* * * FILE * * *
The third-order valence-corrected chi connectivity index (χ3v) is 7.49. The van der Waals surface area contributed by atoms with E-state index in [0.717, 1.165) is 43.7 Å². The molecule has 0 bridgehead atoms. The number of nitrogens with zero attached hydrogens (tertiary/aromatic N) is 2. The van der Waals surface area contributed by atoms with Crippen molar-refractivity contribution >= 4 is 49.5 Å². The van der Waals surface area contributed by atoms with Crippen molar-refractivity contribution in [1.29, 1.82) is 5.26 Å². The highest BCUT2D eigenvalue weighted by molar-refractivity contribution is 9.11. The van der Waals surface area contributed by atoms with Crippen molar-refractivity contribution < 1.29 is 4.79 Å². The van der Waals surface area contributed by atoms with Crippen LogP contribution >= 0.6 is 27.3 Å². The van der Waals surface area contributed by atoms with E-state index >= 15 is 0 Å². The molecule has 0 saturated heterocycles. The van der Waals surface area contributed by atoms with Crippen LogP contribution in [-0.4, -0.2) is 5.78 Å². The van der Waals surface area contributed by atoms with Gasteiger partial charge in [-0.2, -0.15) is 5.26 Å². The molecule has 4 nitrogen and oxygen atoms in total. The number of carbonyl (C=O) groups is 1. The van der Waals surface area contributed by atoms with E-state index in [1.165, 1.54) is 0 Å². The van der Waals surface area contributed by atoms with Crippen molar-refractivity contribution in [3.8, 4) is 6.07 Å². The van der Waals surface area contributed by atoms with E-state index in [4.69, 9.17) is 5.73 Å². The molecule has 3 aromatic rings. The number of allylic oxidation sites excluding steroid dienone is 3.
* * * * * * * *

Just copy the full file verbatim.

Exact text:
The third-order valence-corrected chi connectivity index (χ3v) is 7.49. The van der Waals surface area contributed by atoms with E-state index in [0.717, 1.165) is 43.7 Å². The molecule has 0 bridgehead atoms. The number of nitrogens with zero attached hydrogens (tertiary/aromatic N) is 2. The van der Waals surface area contributed by atoms with Crippen molar-refractivity contribution >= 4 is 49.5 Å². The van der Waals surface area contributed by atoms with Crippen molar-refractivity contribution in [1.29, 1.82) is 5.26 Å². The highest BCUT2D eigenvalue weighted by molar-refractivity contribution is 9.11. The van der Waals surface area contributed by atoms with Crippen molar-refractivity contribution < 1.29 is 4.79 Å². The van der Waals surface area contributed by atoms with Crippen LogP contribution >= 0.6 is 27.3 Å². The van der Waals surface area contributed by atoms with E-state index >= 15 is 0 Å². The molecule has 0 saturated heterocycles. The van der Waals surface area contributed by atoms with Crippen LogP contribution in [-0.4, -0.2) is 5.78 Å². The van der Waals surface area contributed by atoms with Gasteiger partial charge in [-0.2, -0.15) is 5.26 Å². The molecule has 4 nitrogen and oxygen atoms in total. The number of carbonyl (C=O) groups is 1. The van der Waals surface area contributed by atoms with E-state index in [1.165, 1.54) is 0 Å². The van der Waals surface area contributed by atoms with Crippen molar-refractivity contribution in [3.8, 4) is 6.07 Å². The van der Waals surface area contributed by atoms with E-state index in [4.69, 9.17) is 5.73 Å². The molecule has 3 aromatic rings. The number of allylic oxidation sites excluding steroid dienone is 3.